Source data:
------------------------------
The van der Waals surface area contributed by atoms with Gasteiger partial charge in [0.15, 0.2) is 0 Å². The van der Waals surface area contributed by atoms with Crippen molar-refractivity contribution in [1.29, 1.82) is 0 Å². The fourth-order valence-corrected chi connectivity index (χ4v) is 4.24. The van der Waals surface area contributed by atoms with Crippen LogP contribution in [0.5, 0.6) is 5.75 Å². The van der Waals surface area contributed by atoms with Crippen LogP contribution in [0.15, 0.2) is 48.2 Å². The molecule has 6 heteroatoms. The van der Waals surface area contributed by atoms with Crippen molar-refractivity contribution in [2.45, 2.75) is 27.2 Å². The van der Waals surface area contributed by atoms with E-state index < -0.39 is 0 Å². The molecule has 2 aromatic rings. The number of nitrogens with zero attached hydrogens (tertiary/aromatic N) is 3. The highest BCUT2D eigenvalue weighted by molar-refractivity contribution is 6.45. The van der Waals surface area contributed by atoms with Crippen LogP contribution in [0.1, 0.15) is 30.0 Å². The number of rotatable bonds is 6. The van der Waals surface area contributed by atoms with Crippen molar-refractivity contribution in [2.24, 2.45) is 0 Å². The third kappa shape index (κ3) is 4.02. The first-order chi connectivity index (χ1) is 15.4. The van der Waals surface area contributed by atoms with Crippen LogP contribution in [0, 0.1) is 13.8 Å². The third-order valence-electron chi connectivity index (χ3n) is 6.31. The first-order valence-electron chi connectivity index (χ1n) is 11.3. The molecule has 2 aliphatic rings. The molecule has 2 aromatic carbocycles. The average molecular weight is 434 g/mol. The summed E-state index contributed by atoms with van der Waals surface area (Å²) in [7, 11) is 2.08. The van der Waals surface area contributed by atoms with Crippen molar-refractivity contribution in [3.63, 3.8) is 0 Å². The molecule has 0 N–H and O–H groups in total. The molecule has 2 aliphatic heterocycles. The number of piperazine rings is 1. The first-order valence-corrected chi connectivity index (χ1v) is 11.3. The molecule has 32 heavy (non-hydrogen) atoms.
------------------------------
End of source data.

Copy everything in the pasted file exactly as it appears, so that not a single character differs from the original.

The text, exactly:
The van der Waals surface area contributed by atoms with Gasteiger partial charge in [0.15, 0.2) is 0 Å². The van der Waals surface area contributed by atoms with Crippen molar-refractivity contribution in [1.29, 1.82) is 0 Å². The fourth-order valence-corrected chi connectivity index (χ4v) is 4.24. The van der Waals surface area contributed by atoms with Crippen LogP contribution in [0.5, 0.6) is 5.75 Å². The van der Waals surface area contributed by atoms with Crippen LogP contribution in [0.15, 0.2) is 48.2 Å². The molecule has 6 heteroatoms. The van der Waals surface area contributed by atoms with Crippen molar-refractivity contribution in [2.45, 2.75) is 27.2 Å². The van der Waals surface area contributed by atoms with E-state index < -0.39 is 0 Å². The molecule has 2 aromatic rings. The number of nitrogens with zero attached hydrogens (tertiary/aromatic N) is 3. The highest BCUT2D eigenvalue weighted by molar-refractivity contribution is 6.45. The van der Waals surface area contributed by atoms with Crippen LogP contribution in [0.1, 0.15) is 30.0 Å². The number of rotatable bonds is 6. The van der Waals surface area contributed by atoms with Crippen molar-refractivity contribution in [2.24, 2.45) is 0 Å². The third kappa shape index (κ3) is 4.02. The first-order chi connectivity index (χ1) is 15.4. The van der Waals surface area contributed by atoms with Crippen LogP contribution in [0, 0.1) is 13.8 Å². The third-order valence-electron chi connectivity index (χ3n) is 6.31. The first-order valence-electron chi connectivity index (χ1n) is 11.3. The molecule has 2 aliphatic rings. The molecule has 2 aromatic carbocycles. The average molecular weight is 434 g/mol. The summed E-state index contributed by atoms with van der Waals surface area (Å²) in [7, 11) is 2.08. The van der Waals surface area contributed by atoms with Crippen molar-refractivity contribution in [3.63, 3.8) is 0 Å². The molecule has 0 N–H and O–H groups in total. The molecule has 2 aliphatic heterocycles. The number of piperazine rings is 1. The first-order valence-corrected chi connectivity index (χ1v) is 11.3. The molecule has 32 heavy (non-hydrogen) atoms.